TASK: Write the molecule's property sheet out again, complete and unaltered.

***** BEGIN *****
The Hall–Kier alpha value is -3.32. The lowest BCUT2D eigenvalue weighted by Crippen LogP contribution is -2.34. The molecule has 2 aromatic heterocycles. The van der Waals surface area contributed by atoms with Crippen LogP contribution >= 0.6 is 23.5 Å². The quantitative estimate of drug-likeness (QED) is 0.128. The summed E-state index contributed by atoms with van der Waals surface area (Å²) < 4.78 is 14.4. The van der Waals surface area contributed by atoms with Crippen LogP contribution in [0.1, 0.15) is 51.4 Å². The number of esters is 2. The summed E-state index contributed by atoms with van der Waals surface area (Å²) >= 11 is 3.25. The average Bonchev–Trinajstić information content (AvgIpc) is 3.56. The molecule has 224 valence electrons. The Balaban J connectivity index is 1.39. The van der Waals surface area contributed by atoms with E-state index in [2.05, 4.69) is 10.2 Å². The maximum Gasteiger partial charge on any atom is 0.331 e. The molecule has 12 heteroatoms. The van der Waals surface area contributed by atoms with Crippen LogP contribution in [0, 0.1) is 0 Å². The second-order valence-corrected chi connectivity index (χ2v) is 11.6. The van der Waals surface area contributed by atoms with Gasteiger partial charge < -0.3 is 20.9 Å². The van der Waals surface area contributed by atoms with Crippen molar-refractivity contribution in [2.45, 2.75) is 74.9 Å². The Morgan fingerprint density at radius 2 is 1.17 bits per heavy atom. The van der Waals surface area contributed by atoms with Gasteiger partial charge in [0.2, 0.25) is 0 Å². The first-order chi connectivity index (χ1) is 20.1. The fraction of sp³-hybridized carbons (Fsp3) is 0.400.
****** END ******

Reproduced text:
The Hall–Kier alpha value is -3.32. The lowest BCUT2D eigenvalue weighted by Crippen LogP contribution is -2.34. The molecule has 2 aromatic heterocycles. The van der Waals surface area contributed by atoms with Crippen LogP contribution >= 0.6 is 23.5 Å². The quantitative estimate of drug-likeness (QED) is 0.128. The summed E-state index contributed by atoms with van der Waals surface area (Å²) < 4.78 is 14.4. The van der Waals surface area contributed by atoms with Crippen LogP contribution in [0.1, 0.15) is 51.4 Å². The number of esters is 2. The summed E-state index contributed by atoms with van der Waals surface area (Å²) >= 11 is 3.25. The average Bonchev–Trinajstić information content (AvgIpc) is 3.56. The molecule has 224 valence electrons. The Balaban J connectivity index is 1.39. The van der Waals surface area contributed by atoms with E-state index in [2.05, 4.69) is 10.2 Å². The maximum Gasteiger partial charge on any atom is 0.331 e. The molecule has 12 heteroatoms. The van der Waals surface area contributed by atoms with Crippen LogP contribution in [0, 0.1) is 0 Å². The second-order valence-corrected chi connectivity index (χ2v) is 11.6. The van der Waals surface area contributed by atoms with Gasteiger partial charge < -0.3 is 20.9 Å². The van der Waals surface area contributed by atoms with Crippen molar-refractivity contribution in [2.45, 2.75) is 74.9 Å². The Morgan fingerprint density at radius 2 is 1.17 bits per heavy atom. The van der Waals surface area contributed by atoms with Gasteiger partial charge in [0.2, 0.25) is 0 Å². The first-order chi connectivity index (χ1) is 20.1. The fraction of sp³-hybridized carbons (Fsp3) is 0.400.